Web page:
THE Commission for Conciliation, Mediation and Arbitration (CCMA) has warned of more job losses, saying it has seen a sharp spike in cases brought before it over the past two years as businesses go into distress.

CCMA director Nerine Kahn said on Friday that all sectors were laying off people.

In the first quarter this year, there was already a 40% rise in cases before it, with 23,231 jobs at stake compared to the same period last year.

Large-scale job losses in the mining and manufacturing industries had been extensively publicised, but Ms Kahn said there had been a huge rise in small-scale retrenchments.

Small scale involves 10 or fewer jobs, while anything above 10 is deemed large scale.

Small-scale layoffs were of concern as they tended to be at workplaces that were not unionised and happened away from the public glare, said Congress of South African Trade Unions (Cosatu) president Sdumo Dlamini.

Although the official unemployment rate came down in the second quarter, it was largely due to the fact that discouraged people stopped looking for work. The jobless rate has remained stubbornly high at about 25%.

The CCMA has dealt with 1,036 cases of large-scale retrenchments and 13,020 small-scale retrenchments in the past two years.

It had 6,416 small-scale retrenchment referrals in 2013-14 and 6,604 in 2014-15. To date, it had 2,175 small-scale referrals this year. It received 517 notices of large-scale retrenchments in 2013-14 and 519 in 2014-15, with 274 in the period from January to August this year.

The commission recorded a huge spike in June — 76 notices were received compared to 45 notices last year and 32 in the same month in 2013.

Retrenchments affected several sectors but were most pronounced in mining, which is experiencing a severe downturn due to a slump in demand and commodities prices and manufacturing that contracted in the second quarter.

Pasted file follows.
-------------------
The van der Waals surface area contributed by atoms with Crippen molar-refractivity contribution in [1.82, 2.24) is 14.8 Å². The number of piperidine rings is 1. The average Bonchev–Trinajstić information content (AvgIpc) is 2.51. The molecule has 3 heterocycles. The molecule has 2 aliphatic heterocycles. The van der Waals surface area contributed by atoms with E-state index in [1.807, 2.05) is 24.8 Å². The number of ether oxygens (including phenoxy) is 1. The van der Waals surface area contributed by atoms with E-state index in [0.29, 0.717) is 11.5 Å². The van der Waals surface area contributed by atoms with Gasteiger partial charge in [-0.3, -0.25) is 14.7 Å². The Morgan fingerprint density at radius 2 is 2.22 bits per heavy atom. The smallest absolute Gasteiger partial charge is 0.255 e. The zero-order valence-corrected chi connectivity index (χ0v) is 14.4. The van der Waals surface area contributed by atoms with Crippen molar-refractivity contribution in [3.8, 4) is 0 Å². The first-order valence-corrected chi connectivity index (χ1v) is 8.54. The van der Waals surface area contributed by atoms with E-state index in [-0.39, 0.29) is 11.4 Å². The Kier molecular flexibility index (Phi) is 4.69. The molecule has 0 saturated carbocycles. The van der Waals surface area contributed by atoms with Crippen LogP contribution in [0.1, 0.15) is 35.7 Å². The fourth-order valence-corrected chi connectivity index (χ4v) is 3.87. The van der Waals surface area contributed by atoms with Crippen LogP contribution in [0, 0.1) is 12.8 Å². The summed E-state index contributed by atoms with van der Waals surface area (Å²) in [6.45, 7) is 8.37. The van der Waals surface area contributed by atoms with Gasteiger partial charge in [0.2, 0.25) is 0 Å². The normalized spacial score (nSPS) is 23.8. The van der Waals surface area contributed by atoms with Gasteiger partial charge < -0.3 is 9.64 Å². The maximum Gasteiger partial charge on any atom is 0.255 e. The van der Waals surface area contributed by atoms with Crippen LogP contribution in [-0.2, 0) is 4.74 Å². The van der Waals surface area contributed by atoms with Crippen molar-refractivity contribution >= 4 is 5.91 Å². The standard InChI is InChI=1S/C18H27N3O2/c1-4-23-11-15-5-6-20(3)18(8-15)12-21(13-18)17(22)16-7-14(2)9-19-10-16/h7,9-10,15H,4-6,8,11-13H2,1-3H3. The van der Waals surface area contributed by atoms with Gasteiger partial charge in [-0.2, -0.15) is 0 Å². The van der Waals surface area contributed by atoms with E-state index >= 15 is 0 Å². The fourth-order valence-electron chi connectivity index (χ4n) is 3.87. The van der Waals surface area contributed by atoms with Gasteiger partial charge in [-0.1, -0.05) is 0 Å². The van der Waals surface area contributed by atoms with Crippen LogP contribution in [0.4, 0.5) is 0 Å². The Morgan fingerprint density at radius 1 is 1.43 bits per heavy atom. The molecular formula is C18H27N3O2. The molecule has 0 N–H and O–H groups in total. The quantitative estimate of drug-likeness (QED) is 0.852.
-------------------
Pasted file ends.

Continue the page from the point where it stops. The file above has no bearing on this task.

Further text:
The CCMA is now attempting to design an "early warning system" that will help businesses take measures to prevent job losses before they issue retrenchment notices.

Two years ago, the CCMA created an employment security unit funded by the Treasury.

Through its efforts in 2013-14, it managed to save 33,694 jobs and about 12,000 jobs to date in the 2014-15 period.

It offers information on state initiatives to help prevent companies in distress from resorting to "knee jerk" job cuts.

"If you want a small example … we said (to a company that) management can stop flying business class, I can tell you now that those guys looked at us really shocked when we suggested that," she said.

It also included asking workers who were intimately involved with the day-to-day running of the business for suggestions on cutting costs.

Often employees themselves had "great ideas" that prevented job losses, she said.

Initiatives to prevent retrenchments largely include support for businesses in distress by exploring alternatives to business closure such as cutting costs, revising work hours, reducing work-day weeks and increasing productivity.

When job losses are unavoidable, workers are encouraged to make use of state support mechanisms such as the unemployment insurance fund. They are also assisted by the CCMA to better use their retrenchment packages by saving or investing.

Ms Kahn said they were encouraged to first get rid of their debt and were then put in touch with organisations that could help them start small businesses.

A training lay-off scheme recently came into effect. However, both the CCMA and trade unions have said workers have had difficulties with taking up this support measure.

Ms Kahn said there were "bureaucratic challenges" as it involved co-operation between a number of government departments including higher education and training, and labour.

Mr Dlamini said on Sunday that the training lay-off scheme could potentially save many more jobs if implemented effectively. It could help tackle the skills shortage, he said.

Ms Kahn said it was critical to link retrenchments to "up-skilling" workers.

"We have to try to make sure that where retrenchments are unavoidable, workers go off with some hope," she said.